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Re: How to use tidy?

On Fri, 10 Mar 2000, Denis Barbier wrote:

> > -E 'tidy -mq'
> > in my .wmlrc seems to do nearly what I expect.
> > Now I only have to write a wrapper, which changes the exit value of
> > tidy (at the moment it terminates with 1 on warnings)...

> > But I still think, that there should be some more elegant way to do
> > so, otherwise tidy doesn't need to be installed as wml_aux_tidy.

> When reading this thread i firstly agree.  After some deeper
> thoughts, i believe the current situation is not so bad.

But it's inconsistent with the other epilog filters.  In the wml
script I find the following code for epilog filters:

    #   run epilog filters
    foreach $o (@outfiles) {
        foreach $e (@opt_E) {
            if ($e =~ m|^htmlinfo(.*)|) {
                $e = "/usr/lib/wml/exec/wml_aux_htmlinfo$1";
            elsif ($e =~ m|^weblint(.*)|) {
                $e = "/usr/lib/wml/exec/wml_aux_weblint$1";
            elsif ($e =~ m|^linklint(.*)|) {
                $e = "/usr/lib/wml/exec/wml_aux_linklint$1";
                $e .= " -nocache -one -summary" if ($1 eq '');
            &verbose(2, "EPILOG: $e $o\n");
            $rc = system("$e $o");
            if ($rc != 0) {
                print STDERR "** WML:Error: epilog failed: $e $o\n";

Shouldn't you add something like this:

            elsif ($e =~ m|^tidy(.*)|) {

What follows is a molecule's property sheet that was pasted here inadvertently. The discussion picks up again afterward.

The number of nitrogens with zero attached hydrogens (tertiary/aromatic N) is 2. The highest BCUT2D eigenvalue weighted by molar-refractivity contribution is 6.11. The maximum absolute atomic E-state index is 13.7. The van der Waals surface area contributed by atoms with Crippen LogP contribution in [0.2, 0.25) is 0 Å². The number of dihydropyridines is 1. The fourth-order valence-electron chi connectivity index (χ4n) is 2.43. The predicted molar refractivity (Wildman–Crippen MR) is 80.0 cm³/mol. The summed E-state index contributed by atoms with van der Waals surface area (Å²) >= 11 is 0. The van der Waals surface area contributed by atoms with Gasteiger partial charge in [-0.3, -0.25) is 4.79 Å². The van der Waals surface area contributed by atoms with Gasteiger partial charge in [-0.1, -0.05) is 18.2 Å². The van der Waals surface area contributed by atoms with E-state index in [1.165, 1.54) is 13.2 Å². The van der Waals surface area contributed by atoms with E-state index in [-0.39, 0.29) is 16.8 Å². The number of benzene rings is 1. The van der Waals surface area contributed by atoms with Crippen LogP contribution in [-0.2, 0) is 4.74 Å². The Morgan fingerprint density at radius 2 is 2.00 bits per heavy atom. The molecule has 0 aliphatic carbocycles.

$e = "/usr/lib/wml/exec/wml_aux_tidy$1";
                $e .= " -mq" if ($1 eq '');

And maybe change of the $rc check, not to exit on warnings (return
value 1 of tidy, an error is signaled by return value 2).

> There should be a note in documentation explaining how to use
> post-processors (so called epilog filters).

There is a note about it in wml(1):

       -E, --epilog=PATH
            Runs an epilogue filter over the finally resulting
            output files.  Currently the following WML-specific
            filters are known: htmlinfo, weblint and linklint.
            But you can specify any program which is available in
            your PATH. This program receives the file to act on
            as its first command line argument.

But it doesn't give a hint on tidy, especially the need to use the -m
option of tidy is missing.  Maybe the name "filter" is somewhat wrong
here, because a filter means that it reads something on stdin, changes
it, and writes the changed version on stdout.  But -E only runs the
perl system() call with the program and the HTML file as parameters.



 * roland@spinnaker.de * http://www.spinnaker.de/ *
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